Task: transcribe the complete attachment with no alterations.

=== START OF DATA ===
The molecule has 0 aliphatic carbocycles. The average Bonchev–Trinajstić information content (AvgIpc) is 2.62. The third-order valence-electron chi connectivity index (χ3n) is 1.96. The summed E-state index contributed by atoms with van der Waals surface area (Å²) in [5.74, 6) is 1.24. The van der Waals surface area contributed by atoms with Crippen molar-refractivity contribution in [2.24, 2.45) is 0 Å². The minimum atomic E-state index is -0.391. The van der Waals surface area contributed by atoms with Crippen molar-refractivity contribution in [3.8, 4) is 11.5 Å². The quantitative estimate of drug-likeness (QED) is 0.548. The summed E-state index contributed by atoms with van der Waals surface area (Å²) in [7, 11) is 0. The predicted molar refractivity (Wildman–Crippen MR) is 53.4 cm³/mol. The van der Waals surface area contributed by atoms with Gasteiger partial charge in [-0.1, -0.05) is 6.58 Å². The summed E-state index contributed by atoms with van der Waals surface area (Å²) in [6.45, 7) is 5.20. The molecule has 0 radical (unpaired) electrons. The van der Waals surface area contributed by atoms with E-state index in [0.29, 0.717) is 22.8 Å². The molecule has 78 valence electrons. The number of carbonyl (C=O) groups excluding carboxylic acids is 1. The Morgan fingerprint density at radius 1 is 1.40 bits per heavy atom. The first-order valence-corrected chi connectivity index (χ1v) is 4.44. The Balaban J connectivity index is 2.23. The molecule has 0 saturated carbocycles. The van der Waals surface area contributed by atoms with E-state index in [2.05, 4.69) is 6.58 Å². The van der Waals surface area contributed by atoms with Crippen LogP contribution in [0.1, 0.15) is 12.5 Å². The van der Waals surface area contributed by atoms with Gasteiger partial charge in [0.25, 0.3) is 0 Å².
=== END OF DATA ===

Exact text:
The molecule has 0 aliphatic carbocycles. The average Bonchev–Trinajstić information content (AvgIpc) is 2.62. The third-order valence-electron chi connectivity index (χ3n) is 1.96. The summed E-state index contributed by atoms with van der Waals surface area (Å²) in [5.74, 6) is 1.24. The van der Waals surface area contributed by atoms with Crippen molar-refractivity contribution in [2.24, 2.45) is 0 Å². The minimum atomic E-state index is -0.391. The van der Waals surface area contributed by atoms with Crippen molar-refractivity contribution in [3.8, 4) is 11.5 Å². The quantitative estimate of drug-likeness (QED) is 0.548. The summed E-state index contributed by atoms with van der Waals surface area (Å²) in [7, 11) is 0. The predicted molar refractivity (Wildman–Crippen MR) is 53.4 cm³/mol. The van der Waals surface area contributed by atoms with Gasteiger partial charge in [-0.1, -0.05) is 6.58 Å². The summed E-state index contributed by atoms with van der Waals surface area (Å²) in [6.45, 7) is 5.20. The molecule has 0 radical (unpaired) electrons. The van der Waals surface area contributed by atoms with E-state index in [0.29, 0.717) is 22.8 Å². The molecule has 78 valence electrons. The number of carbonyl (C=O) groups excluding carboxylic acids is 1. The Morgan fingerprint density at radius 1 is 1.40 bits per heavy atom. The first-order valence-corrected chi connectivity index (χ1v) is 4.44. The Balaban J connectivity index is 2.23. The molecule has 0 saturated carbocycles. The van der Waals surface area contributed by atoms with E-state index in [2.05, 4.69) is 6.58 Å². The van der Waals surface area contributed by atoms with Crippen LogP contribution in [0.1, 0.15) is 12.5 Å². The van der Waals surface area contributed by atoms with Gasteiger partial charge in [0.25, 0.3) is 0 Å².